Sunday links: doubling down

30Nov08

Government bonds have performed well, but what happens when new issuance really hits home?  (Economist.com)

Keep an eye on 10 year Treasury yields for a clue on risk aversion.  (VIX and More)

30 year mortgage rates are down.  (Bespoke)

Carl Icahn is buying senior debt.  (Barrons.com)

After 15 years of being overvalued, the stock market is back to “fair value.” (Clusterstock)

“I think the Nasdaq is much more representative of the current American economy than the Dow.”  (A VC)

Doubling down on losers is “dumb.”  (Howard Lindzon)

“It is hard to say how successful monetary and fiscal policy will be in avoiding a deep downturn.”  (NYTimes.com)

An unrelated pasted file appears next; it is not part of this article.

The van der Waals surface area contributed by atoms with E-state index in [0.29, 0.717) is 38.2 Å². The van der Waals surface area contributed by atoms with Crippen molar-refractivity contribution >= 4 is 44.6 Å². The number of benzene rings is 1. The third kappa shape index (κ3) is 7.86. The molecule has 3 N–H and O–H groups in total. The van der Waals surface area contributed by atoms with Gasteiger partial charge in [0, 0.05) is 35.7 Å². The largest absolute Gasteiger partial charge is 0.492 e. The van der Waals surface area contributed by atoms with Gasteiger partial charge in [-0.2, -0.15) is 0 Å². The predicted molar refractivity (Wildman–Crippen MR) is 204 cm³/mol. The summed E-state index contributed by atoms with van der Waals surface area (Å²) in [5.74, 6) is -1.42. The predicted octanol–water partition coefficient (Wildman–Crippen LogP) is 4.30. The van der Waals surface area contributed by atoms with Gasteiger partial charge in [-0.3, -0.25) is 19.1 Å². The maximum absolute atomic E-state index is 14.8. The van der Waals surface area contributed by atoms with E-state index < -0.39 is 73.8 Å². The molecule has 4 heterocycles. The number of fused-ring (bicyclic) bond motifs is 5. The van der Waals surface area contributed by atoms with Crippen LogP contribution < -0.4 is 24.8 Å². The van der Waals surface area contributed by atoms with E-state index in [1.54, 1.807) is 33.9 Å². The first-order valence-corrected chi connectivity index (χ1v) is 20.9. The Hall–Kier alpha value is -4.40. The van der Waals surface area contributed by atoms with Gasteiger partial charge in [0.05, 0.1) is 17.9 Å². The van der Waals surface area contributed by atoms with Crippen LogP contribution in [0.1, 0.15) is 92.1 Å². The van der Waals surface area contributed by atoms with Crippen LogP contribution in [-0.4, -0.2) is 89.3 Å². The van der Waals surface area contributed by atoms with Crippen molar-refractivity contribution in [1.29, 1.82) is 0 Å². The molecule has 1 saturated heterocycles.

The gold-silver ratio in the spotlight.  (MarketBeat, FT Alphaville)

Charles Kirk inteviews Jeff Miller.  (Dash of Insight)

Secondary sales of private equity stakes indicate lower valuations than the current marks.  (Economist.com)

Bob Rubin finally gets called to account for the Citigroup (C) debacle.  (WSJ.com, Market Movers, naked capitalism, Big Picture)

The economy has simply changed too much since then for experience to be a reliable guide.”  (Slate.com)

Recession or depression, web companies have a raft of opportunities.  (GigaOM also Silicon Alley Insider, Economist.com)

Look at the picture, not the words.  (Odd Numbers)

What should Henry Blodget buy with $50 million?  (Market Movers)

A review of Niall Ferguson’s “The Ascent of Money.”  (WashingtonPost.com)

Just how fast can humans run?  (NewScientist.com)

A history of the stadium naming rights curse.  (mental floss)

Are you curious what other bloggers are saying about Abnormal Returns? So are we. Feel free to check out a compilation of reviews.

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